Summary: If we are so afraid of people that we stop following the Lord, we do not trust Him. It shows that we have doubted His plan, His power, and His promises.
Opening illustration: Mrs. Ima Terror chased her husband through the crowds at the zoo, waving her umbrella and unleashing insults like invisible missiles. Her perspiring and winded husband, seeing that the lock on the lion’s cage had not quite closed, yanked it open, jumped into the cage, slammed the door, pushed the astonished lion hard against the bars, and peered over its shoulder. His frustrated wife shook her umbrella, stuttered in anger, and finally managed to explode, “Ralph, come out of there, you coward!”
Ralph, in this fictitious story, is like the people of Israel that we read about in the book of Numbers. They were confused about whom they should really fear. They saw themselves as grasshoppers when compared to the giants in the land where God wanted them to go (13:32-33). [Mart De Haan, Our Daily Bread]
Let us turn to Number 13 and 14 in God’s Word and find out the fear that prevailed amongst the Israelites and how it was subdued.
Introduction: According to most studies, people's number one fear is public speaking. Number two fear is death. Death is number two!!! Now, this means, Jerry Seinfeld once commented, “to the average person, if you have to go to a funeral, you're better off in the casket than doing the eulogy!!"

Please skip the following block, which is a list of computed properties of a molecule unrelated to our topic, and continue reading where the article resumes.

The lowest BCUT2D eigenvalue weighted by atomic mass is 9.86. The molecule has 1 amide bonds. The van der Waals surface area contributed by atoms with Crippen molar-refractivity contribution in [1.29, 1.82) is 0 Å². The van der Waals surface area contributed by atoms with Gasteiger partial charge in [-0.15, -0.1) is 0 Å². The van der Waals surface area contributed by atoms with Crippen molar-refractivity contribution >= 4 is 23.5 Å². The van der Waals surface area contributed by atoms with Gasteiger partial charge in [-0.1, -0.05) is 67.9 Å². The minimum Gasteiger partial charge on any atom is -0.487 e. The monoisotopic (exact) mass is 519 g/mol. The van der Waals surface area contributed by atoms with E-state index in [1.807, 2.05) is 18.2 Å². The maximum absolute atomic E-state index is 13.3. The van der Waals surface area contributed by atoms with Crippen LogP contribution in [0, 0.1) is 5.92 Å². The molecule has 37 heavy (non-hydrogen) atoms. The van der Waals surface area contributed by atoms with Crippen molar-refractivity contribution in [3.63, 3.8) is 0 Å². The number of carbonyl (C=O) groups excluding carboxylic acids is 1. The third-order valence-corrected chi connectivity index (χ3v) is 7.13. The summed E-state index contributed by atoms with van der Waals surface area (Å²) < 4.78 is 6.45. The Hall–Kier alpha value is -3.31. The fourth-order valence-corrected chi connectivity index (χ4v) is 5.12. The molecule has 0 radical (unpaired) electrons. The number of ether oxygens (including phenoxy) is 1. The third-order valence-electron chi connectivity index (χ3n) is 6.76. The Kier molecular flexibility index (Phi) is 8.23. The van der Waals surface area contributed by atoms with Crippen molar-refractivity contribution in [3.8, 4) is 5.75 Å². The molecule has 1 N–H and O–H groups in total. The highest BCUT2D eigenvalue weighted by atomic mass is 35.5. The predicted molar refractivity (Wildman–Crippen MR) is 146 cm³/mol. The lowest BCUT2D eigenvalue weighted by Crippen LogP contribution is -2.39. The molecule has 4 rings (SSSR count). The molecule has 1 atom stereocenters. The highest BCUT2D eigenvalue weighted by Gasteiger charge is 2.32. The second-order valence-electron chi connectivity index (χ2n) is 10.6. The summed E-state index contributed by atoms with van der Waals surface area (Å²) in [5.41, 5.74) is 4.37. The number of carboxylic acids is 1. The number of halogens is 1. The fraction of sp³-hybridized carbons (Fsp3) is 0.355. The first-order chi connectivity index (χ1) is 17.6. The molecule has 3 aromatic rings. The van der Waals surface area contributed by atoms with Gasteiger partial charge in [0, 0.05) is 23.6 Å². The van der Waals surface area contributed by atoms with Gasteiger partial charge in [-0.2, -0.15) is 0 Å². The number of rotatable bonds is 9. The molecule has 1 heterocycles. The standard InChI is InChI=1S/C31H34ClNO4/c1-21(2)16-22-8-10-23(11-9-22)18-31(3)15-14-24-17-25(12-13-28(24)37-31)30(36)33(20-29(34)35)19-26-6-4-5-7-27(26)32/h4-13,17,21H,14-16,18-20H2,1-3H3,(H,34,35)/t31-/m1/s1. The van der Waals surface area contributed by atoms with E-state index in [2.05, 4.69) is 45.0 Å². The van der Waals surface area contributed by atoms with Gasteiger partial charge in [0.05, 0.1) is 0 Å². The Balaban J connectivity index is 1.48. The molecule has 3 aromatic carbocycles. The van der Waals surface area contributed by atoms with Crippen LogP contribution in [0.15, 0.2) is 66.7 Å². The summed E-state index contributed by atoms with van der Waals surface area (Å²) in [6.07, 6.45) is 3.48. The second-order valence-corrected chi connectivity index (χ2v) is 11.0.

Chapter thirteen is only half of the story; it is continued in the following chapter. We have yet to read of the people’s rebellion, the fuller account of Joshua and Caleb’s report, the Lord’s anger at the people, Moses’ intercession, the Lord’s judgment of the ten scouts and the people for listening to them, and the people’s abortive attempt to undo their error and turn back the clock. We’ll consider all of that some other time. What we have here in chapter thirteen is the first few scenes of this drama. But they are sufficient to make some important points about the great biblical lesson drawn from this history on a number of occasions in the rest of the Bible. Indeed, it is not too much to say that this history we are reading this evening and next Lord’s Day evening is the principal biblical illustration of the sad fact, fundamental to so much of the Bible’s teaching that there are many unbelievers in the church.
In Numbers 13 we read about the 12 leaders in Israel, ten of whom were gripped with fear despite the promise of God. They could not see past their own inadequacies and so rejected what God had offered them. Two others, on the other hand, saw the problems before them, but knew there was a God over them.
What do you fear?
1. Fear of the ADVESARY (13:13-33)
You see, genuine faith is not marked by a lack of any struggle or failure. The life of faith is often marked by intense struggle and frequent failure. But there is struggle precisely because faith knows and cares what it is and ought to be. Faith never forgets that God has made a promise of Canaan. Therefore we see Joshua encouraging the Israelites not to lose hope nor fear the adversary in v. 9.